Do my Yoruba brothers now understand the fear that we Ibos have when someone like Femi Fani-Kayode tries to start a war over our collective investment, Lagos? Do my Yoruba brothers now understand why the Ibos distrust Awolowo and anybody who tries to propagate his evil policies with regard to ethnic discrimination? The Osun Defender goes further to state that shortly thereafter, Awolowo instituted the indigenisation policy which saw the transfer of wealth to his people. That is what formed the basis to a large extent of the wealth Yorubas have today. It was not because the Yoruba are smarter than the Ibos or any other ethnic nationality but because they had a windfall from the misfortune of the Ibos. Can you now see the basis for Professor Achebe’s in-depth analysis in his book There Was A Country”? Achebe was not a Yoruba hater as some Yorubas have tried to portray him but a man who spoke the truth about our country Nigeria; may his soul rest in peace. Amen.

Digression over, I will now focus on the way forward for us. There are three courses of action to be taken to ensure the protection of all citizens’ rights in areas that were under Federal control with national investments. These require creating Special-Areas following any of the following three models:

1. Following the Indian Model

In India there are three federally controlled regions in the country: *New Delhi * Pondichari *Gowa. These areas are federally controlled because of the country’s history and investments and citizens are federally protected. Indeed, General Murtala Mohammed had copied this model and created in 1976, three Special-Areas in Nigeria namely: *Lagos *Port Harcourt *Abuja.

In everything bad something good can be found, and as difficult as it may sound, I would like to commend Femi Fani-Kayode for starting this debate. While I totally disagree with his logic I think the country must examine its underlying issues carefully. We must return to General Mohammed’s creation which was sabotaged after his death.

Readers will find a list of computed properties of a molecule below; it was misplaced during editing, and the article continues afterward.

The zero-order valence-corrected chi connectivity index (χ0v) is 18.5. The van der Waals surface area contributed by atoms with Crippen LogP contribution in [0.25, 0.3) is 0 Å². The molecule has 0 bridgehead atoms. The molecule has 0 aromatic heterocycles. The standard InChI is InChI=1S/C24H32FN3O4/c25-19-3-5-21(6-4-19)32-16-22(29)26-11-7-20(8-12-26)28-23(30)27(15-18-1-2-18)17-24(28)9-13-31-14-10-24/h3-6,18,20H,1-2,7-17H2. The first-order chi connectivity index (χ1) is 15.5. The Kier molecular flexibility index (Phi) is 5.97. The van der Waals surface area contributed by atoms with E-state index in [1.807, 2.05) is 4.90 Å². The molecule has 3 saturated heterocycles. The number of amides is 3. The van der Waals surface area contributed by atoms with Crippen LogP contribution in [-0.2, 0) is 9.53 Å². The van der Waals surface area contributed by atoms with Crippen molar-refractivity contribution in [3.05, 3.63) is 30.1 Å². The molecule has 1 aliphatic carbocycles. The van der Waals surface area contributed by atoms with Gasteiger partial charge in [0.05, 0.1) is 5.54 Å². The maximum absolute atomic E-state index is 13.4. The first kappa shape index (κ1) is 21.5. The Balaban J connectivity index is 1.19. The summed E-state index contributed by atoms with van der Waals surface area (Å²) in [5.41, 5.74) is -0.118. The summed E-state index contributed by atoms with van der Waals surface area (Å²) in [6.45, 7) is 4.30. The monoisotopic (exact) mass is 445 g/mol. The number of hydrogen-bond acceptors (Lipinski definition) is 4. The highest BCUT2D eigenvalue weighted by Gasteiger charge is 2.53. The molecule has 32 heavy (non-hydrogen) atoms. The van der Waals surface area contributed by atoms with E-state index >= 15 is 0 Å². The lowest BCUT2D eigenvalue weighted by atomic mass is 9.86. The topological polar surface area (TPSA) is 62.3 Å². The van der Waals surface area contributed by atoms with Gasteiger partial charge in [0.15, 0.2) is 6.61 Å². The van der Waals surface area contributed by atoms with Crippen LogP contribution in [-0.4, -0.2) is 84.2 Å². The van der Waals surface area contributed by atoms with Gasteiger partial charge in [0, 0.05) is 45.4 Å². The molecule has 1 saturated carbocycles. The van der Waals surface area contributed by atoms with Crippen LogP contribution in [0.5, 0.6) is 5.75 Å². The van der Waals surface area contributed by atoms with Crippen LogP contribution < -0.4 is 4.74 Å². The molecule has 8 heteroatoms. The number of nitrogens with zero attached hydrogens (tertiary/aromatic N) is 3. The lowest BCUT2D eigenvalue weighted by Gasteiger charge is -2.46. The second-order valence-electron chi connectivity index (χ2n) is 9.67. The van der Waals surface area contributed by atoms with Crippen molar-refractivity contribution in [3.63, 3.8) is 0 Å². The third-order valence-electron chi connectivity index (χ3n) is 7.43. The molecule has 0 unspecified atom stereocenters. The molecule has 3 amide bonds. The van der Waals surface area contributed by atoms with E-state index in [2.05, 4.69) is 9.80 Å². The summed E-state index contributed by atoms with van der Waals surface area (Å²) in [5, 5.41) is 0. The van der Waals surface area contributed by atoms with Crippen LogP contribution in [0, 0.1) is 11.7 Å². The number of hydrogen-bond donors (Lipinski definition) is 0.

2. Following the South African Model:

In the alternative, the South African model should be copied where the Executive, Legislature and Judiciary are based in different cities: *Pretoria *Cape Town *Bloemfontein. Cape Town is the legislative capital; Pretoria is the administrative capital and Blomfontein the judicial capital.

3. Rotate the Capital City:

The third alternative that I now strongly recommend is to rotate the capital city between the six geopolitical zones to ensure that as has happened in Lagos one shadow Gwari does not emerge one day to say that they built Abuja. The recommendation is that each zone should serve as the capital of Nigeria for a period of 20 years.

On a lighter note, Femi Fani-Kayode, you claim I am faceless. Let me start by saying that you are again dead wrong. Facts are facts and cannot be hidden. Stop this hate and let us join hands to move the country forward.

*P.S: I will also ask readers to google the name, Edward James Roye; this man of Igbo extraction who become the first Chief Justice of Liberia from 1865 to 1868 and the first member of Liberia’s True Whig Party to become president.

Born into a prosperous American family in Newark Ohio, Roye was a descendant of the Igbo people, his father John Roye managed a ferry across the Wabash River at Terre Haute Indiana and acquired considerable land in Terre Haute as well as Vandalia in the neighboring Illinois. As a result of the family’s financial standing, Edward was able to attend Ohio University, acquiring sound legal education by 1836. Attracted by the American Colonization Society, Roye migrated to Liberia in 1846, later joining politics in Liberia and eventually rising to the position of President of Liberia. In my research, I am yet to find another person of Nigerian extraction who had acquired legal education before 1840 based on English Common Law.

Source: “Liberia’s Past and Present Presidents” in Liberia Perspectives (Author un-named) Sourced Online: http://www.liberiapastandpresent.org/19thcColonist.htm#E.J.Roye

•Photo shows Femi-Fani-Kayode, who stirred the hornet’s nest.

Source: News Express